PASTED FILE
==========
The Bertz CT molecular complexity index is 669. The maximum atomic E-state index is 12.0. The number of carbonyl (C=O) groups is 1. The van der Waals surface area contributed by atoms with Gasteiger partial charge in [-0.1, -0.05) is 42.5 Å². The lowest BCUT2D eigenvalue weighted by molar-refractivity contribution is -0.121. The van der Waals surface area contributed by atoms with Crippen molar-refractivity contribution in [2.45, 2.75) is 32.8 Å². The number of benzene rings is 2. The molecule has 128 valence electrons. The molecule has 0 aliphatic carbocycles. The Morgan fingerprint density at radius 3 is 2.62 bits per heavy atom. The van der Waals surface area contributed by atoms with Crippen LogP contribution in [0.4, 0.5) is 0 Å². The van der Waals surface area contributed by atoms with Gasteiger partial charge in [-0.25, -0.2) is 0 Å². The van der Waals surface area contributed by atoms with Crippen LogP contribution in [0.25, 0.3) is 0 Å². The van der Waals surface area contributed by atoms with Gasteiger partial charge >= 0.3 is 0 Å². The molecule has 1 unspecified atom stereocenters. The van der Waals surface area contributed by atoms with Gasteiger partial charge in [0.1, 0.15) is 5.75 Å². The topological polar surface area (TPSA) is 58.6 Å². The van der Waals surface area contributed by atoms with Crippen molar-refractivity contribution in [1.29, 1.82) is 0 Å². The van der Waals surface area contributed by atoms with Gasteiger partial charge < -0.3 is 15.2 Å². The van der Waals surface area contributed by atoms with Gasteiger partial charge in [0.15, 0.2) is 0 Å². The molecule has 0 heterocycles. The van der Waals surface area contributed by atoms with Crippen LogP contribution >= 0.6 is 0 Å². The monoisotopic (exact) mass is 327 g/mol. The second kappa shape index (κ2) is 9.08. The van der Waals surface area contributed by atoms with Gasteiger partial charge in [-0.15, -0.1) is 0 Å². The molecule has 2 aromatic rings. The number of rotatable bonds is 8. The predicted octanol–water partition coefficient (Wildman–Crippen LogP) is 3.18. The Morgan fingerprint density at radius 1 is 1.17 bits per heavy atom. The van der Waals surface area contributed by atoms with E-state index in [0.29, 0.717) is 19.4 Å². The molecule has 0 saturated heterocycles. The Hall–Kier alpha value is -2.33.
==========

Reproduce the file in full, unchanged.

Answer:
The Bertz CT molecular complexity index is 669. The maximum atomic E-state index is 12.0. The number of carbonyl (C=O) groups is 1. The van der Waals surface area contributed by atoms with Gasteiger partial charge in [-0.1, -0.05) is 42.5 Å². The lowest BCUT2D eigenvalue weighted by molar-refractivity contribution is -0.121. The van der Waals surface area contributed by atoms with Crippen molar-refractivity contribution in [2.45, 2.75) is 32.8 Å². The number of benzene rings is 2. The molecule has 128 valence electrons. The molecule has 0 aliphatic carbocycles. The Morgan fingerprint density at radius 3 is 2.62 bits per heavy atom. The van der Waals surface area contributed by atoms with Crippen LogP contribution in [0.4, 0.5) is 0 Å². The van der Waals surface area contributed by atoms with Gasteiger partial charge in [-0.25, -0.2) is 0 Å². The van der Waals surface area contributed by atoms with Crippen LogP contribution in [0.25, 0.3) is 0 Å². The van der Waals surface area contributed by atoms with Gasteiger partial charge >= 0.3 is 0 Å². The molecule has 1 unspecified atom stereocenters. The van der Waals surface area contributed by atoms with Gasteiger partial charge in [0.1, 0.15) is 5.75 Å². The topological polar surface area (TPSA) is 58.6 Å². The van der Waals surface area contributed by atoms with Crippen molar-refractivity contribution in [1.29, 1.82) is 0 Å². The van der Waals surface area contributed by atoms with Gasteiger partial charge < -0.3 is 15.2 Å². The van der Waals surface area contributed by atoms with Gasteiger partial charge in [0.15, 0.2) is 0 Å². The molecule has 0 heterocycles. The van der Waals surface area contributed by atoms with Crippen LogP contribution >= 0.6 is 0 Å². The monoisotopic (exact) mass is 327 g/mol. The second kappa shape index (κ2) is 9.08. The van der Waals surface area contributed by atoms with Gasteiger partial charge in [-0.15, -0.1) is 0 Å². The molecule has 2 aromatic rings. The number of rotatable bonds is 8. The predicted octanol–water partition coefficient (Wildman–Crippen LogP) is 3.18. The Morgan fingerprint density at radius 1 is 1.17 bits per heavy atom. The van der Waals surface area contributed by atoms with E-state index in [0.29, 0.717) is 19.4 Å². The molecule has 0 saturated heterocycles. The Hall–Kier alpha value is -2.33.